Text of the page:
For the iMacs, stick with the G4, but make them dual processors at the same price points. Dual processors machines will stay smooth for a lot longer than single processor machines.

For the eMacs, stick with the G4, and have it as a 600 to 700 dollar specials. These are so cheap that obsolescence shouldn't become a problem.

For a super low cost Mac, take the design language of the PowerMac G4, put it in a 9x12x12 form factor, 1 processor, 1 AGP, 1 drive, 1 optical, 2 DIMM slots, and sell it for $600. Call it the G4 mini.

When the 970 derived CPU with 1 MB L2 and multithreading comes, Apple can than start the process of shifting the 970fx to low cost machines.

Big problem is, can Apple really get a 7457 G4 for $40, a graphics chip w/32MB for $40, a system ASIC for $20 and an I/O ASIC for $20 or less? They have to build low cost machines for at most $450 in order to sell at $600, and be willing to do so. I don't think they ever had a profit margin of less than 24% since Jobs came back.
post #88 of 226
Thread Starter 
Look at my above post, and one last thing. DONT CALL IT THE MINI! Apple has incalculable brand name recognition from the name iMac. They need to call it the iMac still, in some way. The G5 iMac, the iMac mini (maaaybe). Not just the Mini Mac or something.

Also, if education requires the AIO concept, have Apple just provide an extremely low cost but decently designed display that can go along with the iMac. Maybe for the $899 price plus a $199 LCD, even 12''. And for education the iMac would be $700 + the $199 LCD if so desired. Total package= $999...THE SWEET SPOT.
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post #89 of 226
Quote:
Originally posted by Messiahtosh
Essentially one slightly modifiable model, 3 color choices. (Alluminum because I like the idea...futurized in either White, Original Alluminum Bondi Blue, and the top selling color from the other iPod mini choices, maybe Green)

One price: $899

One speed (at first): 1.6 Ghz G5

One drive option: Superdrive

Standard RAM: 384 MB

One hard drive size: 60 GB's

All the I/O.

No LCD or CRT just a stand alone.

No Firewire 800.

No ULTRA miniaturization, because that causes price hikes.

The last thing it HAS is the option for adding an "iMac arm" if desired...for $329 at 17 inches. And those would work with PC's as well.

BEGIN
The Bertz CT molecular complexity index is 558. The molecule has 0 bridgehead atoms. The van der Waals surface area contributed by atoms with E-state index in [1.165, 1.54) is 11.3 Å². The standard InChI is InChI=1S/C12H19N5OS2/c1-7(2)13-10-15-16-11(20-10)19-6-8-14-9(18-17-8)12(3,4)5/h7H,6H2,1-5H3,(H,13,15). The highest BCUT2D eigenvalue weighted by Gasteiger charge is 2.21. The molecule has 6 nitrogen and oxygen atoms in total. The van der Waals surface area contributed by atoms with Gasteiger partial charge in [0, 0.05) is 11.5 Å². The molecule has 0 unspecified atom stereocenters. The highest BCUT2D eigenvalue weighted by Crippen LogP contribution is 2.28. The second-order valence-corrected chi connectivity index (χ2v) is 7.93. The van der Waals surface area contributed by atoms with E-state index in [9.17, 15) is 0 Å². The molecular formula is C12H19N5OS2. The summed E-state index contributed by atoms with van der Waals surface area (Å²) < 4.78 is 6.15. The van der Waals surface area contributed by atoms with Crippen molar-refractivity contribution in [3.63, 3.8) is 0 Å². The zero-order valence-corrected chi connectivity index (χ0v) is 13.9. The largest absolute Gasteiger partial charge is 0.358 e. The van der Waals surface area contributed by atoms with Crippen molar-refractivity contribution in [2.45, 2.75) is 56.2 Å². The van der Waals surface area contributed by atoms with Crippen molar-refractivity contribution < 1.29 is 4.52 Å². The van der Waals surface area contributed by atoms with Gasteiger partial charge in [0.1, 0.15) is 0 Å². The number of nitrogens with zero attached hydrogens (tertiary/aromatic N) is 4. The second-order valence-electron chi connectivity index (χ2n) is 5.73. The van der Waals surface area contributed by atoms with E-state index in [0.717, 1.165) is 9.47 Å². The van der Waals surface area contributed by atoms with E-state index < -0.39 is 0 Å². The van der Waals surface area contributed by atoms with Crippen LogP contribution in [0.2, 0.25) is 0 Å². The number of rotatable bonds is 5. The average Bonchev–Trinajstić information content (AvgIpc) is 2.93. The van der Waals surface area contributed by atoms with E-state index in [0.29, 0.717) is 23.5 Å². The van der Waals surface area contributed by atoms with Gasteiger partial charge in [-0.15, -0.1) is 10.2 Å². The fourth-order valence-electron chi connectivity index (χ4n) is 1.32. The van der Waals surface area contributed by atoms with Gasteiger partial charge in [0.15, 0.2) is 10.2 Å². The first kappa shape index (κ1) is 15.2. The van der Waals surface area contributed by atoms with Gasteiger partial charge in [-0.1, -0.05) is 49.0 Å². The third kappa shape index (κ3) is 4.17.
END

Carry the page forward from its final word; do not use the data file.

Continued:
------------------------------

The 20th Anniversary G5 iMac

------------------------------

Made for iLife, priced so you still have one.

No it must be 512MB of ram (one chip), 100GB SATA hard drive, and the biggest catch, the 128mb videocard needs to work with all monitors instead of just Apple displays (DVI/VGA) without converter. And you can have an Apple Display with a free Adapter if you want. Lastly, don't backwards engineer it to not span multiple monitors. $949.00.
post #90 of 226
Quote:
My solution was to just have a headless low-cost Mac and the eMac/iMac coexist. No conundrum needs to be solved.

For the headless low-cost Mac, take the PowerMac G5, reduce its dimensions to 8x12x12 inches, have the same cooling technique and design language, chop 40% of the motherboard off that was occupied by the second processor, take out 2 slots, have only 4 DIMM slots, 1 drive, 1 optical, 1 PCI, 1 AGP, 1 1.6 to 2.0 GHz uniprocessor G5, and sell for $1200 or around there. Call it the G5 mini.

For the iMacs, stick with the G4, but make them dual processors at the same price points. Dual processors machines will stay smooth for a lot longer than single processor machines.

For the eMacs, stick with the G4, and have it as a 600 to 700 dollar specials. These are so cheap that obsolescence shouldn't become a problem.

For a super low cost Mac, take the design language of the PowerMac G4, put it in a 9x12x12 form factor, 1 processor, 1 AGP, 1 drive, 1 optical, 2 DIMM slots, and sell it for $600. Call it the G4 mini.

When the 970 derived CPU with 1 MB L2 and multithreading comes, Apple can than start the process of shifting the 970fx to low cost machines.

Big problem is, can Apple really get a 7457 G4 for $40, a graphics chip w/32MB for $40, a system ASIC for $20 and an I/O ASIC for $20 or less? They have to build low cost machines for at most $450 in order to sell at $600, and be willing to do so. I don't think they ever had a profit margin of less than 24% since Jobs came back.

I like your thinking...

Lemon Bon Bon
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post #91 of 226
Quote:
Originally posted by Messiahtosh
Look at my above post, and one last thing. DONT CALL IT THE MINI! Apple has incalculable brand name recognition from the name iMac. They need to call it the iMac still, in some way. The G5 iMac, the iMac mini (maaaybe). Not just the Mini Mac or something.

Also, if education requires the AIO concept, have Apple just provide an extremely low cost but decently designed display that can go along with the iMac. Maybe for the $899 price plus a $199 LCD, even 12''. And for education the iMac would be $700 + the $199 LCD if so desired. Total package= $999...THE SWEET SPOT.